Pulling weeds (part 2)

On Tuesday I introduced you to my recent weed-pulling activity on a portion of my residential property and suggested that there was a correlation between weed extraction/elimination practices and techniques for approaching potential prospects about a business opportunity. In this blog post I will explain that correlation.


How I pulled the weeds
My manual weed-pulling activity was slow and required methodical skills but it was deeply satisfying. My extraction technique was deliberate and careful to disturb as little of the surrounding dirt as possible. Each weed extraction was performed on a 1:1 basis. My activities also uncovered discarded garbage elements so I took the opportunity to deposit those items in my plastic bag. By the time I decided that I had finished the task I had a bagful of weeds and a strip of property that looked far better than it had earlier.

Spraying the area with a weed killer product would have achieved similar results but at a far higher long-term cost. The drenched weeds would have remained evident for some time as they slowly succumbed to the toxic chemical bath, shriveled, and died. I have no desire to see such a scene each time I pick up my mail and I’m confident that my neighbors would prefer not to either. Ants residing in the dirt would also have been drenched with the toxic rain and any local birds consuming those ants would have further become contaminated.


Weeding potential prospects
Approaching potential prospects about a business opportunity is a little like weeding. Weeding involves identifying a weed and targeting it for attention; approaching potential prospects utilizes similar processes. Depending upon the size and form of the weed it will yield easily or require gloves due its thorny leaves; some potential prospects will be open to the approach and willing to listen while others will require a more delicate approach. Some weeds break away easily but leave their roots embedded deep within the ground; some potential prospects will seem to engage with you on a surface level but in truth are uninterested in the opportunity and difficult to engage with following the initial contact. Fire hosing as many potential prospects as you encounter is just like spraying weed killer – the long-term damage it does is not worth the short-term gain.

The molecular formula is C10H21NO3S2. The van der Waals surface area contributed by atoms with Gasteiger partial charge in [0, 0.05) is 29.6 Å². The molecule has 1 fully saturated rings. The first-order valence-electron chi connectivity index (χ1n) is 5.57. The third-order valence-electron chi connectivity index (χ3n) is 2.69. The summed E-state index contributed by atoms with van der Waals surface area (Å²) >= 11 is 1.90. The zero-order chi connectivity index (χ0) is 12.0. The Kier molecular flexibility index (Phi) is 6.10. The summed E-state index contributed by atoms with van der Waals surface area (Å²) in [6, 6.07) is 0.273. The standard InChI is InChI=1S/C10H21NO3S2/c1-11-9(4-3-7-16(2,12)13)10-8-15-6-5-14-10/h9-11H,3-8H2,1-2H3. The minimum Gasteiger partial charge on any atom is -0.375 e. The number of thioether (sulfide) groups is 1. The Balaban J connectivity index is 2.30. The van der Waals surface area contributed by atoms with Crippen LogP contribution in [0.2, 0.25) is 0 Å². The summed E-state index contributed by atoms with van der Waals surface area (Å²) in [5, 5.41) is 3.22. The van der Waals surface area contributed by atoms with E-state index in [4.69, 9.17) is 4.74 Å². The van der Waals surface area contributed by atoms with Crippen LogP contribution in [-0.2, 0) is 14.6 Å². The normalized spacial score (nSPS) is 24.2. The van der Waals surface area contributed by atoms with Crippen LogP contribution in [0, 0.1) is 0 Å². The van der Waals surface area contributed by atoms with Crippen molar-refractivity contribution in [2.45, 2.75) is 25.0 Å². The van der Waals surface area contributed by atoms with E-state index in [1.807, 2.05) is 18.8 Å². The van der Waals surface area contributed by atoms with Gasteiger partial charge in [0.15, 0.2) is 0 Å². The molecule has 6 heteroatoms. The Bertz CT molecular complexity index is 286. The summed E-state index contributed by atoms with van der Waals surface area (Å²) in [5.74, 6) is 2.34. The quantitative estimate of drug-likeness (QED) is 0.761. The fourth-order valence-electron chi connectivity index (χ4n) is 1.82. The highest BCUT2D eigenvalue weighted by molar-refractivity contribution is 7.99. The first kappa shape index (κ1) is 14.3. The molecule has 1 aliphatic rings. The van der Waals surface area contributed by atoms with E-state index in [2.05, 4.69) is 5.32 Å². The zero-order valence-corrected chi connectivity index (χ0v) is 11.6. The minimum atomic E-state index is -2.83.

About Shy Witness™

My blog posts range from observations about current events to technology, general life observations, and the antics of my dog Sandy, her brother Ricky, and her half-brother Morgan. View all posts by Shy Witness™

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